The Union of Concerned Scientists is an organization we have much respect for, so we were thrilled to come across this UC Food Observer Q&A with Ricardo Salvador, its senior scientist and director of the Food and Environment Program.
- “At first, I turned to studying science and agriculture on the mistaken assumption that technological knowledge would help indigenous people to better produce their own food. As I gained experience, I realized there are historical and structural reasons for the great injustices we still see in the food system.”
- “I think there is a false dichotomy between the supposed “objectivity” of science and the intentionality of “advocacy.” From the moment we ask a “scientific” question and determine what we’re going to investigate and how, we’ve already made value-laden decisions. We’re explicitly stating what matters most to us. As a human pursuit, there is always a degree of subjectivity in the “scientific process.” I learned this well during the time I worked for the land-grant university in Iowa.”
- “Because private interests are leveraging public investment, any pretense of subjectivity in the research agenda has disappeared. That is the contest being waged: between public and private research interests. Sadly, it often is not apparent to taxpayers that this struggle over public dollars and the research agenda of their public universities is taking place at all, and, of course, the public relations and fundraising efforts of these universities are very self-serving.”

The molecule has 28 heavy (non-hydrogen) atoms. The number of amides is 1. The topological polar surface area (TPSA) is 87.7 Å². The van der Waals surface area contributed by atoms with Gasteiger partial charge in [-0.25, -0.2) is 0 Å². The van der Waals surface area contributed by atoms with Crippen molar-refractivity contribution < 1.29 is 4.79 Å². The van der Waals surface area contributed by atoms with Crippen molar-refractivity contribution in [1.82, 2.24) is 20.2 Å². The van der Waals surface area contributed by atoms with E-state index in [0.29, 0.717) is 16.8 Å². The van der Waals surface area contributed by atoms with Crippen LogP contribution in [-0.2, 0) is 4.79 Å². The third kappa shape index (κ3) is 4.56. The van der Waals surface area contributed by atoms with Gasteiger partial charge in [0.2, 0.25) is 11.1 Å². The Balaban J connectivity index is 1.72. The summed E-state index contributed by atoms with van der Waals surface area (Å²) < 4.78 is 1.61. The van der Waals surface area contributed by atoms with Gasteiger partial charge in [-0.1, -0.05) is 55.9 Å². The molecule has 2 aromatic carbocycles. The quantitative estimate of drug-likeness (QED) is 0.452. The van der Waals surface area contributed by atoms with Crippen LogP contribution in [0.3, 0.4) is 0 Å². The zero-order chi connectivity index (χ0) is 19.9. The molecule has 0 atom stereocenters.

- “Any incoming president will have to worry about national security, widening income inequality, immigration, energy independence and the threat of global warming. All these things are connected to the food system.”
- “When we say we want “good value” in our products — that term is a euphemistic part of our language — we usually mean that we want to squeeze every component of the food value chain as much as possible. I hope our work makes this tendency more visible and less tenable. Our food system can’t be just or sustainable if it is predicated on paying as little as we can to farmers, farm laborers and food chain workers, then devaluing the worth of soil, clean water, clean air and public health.”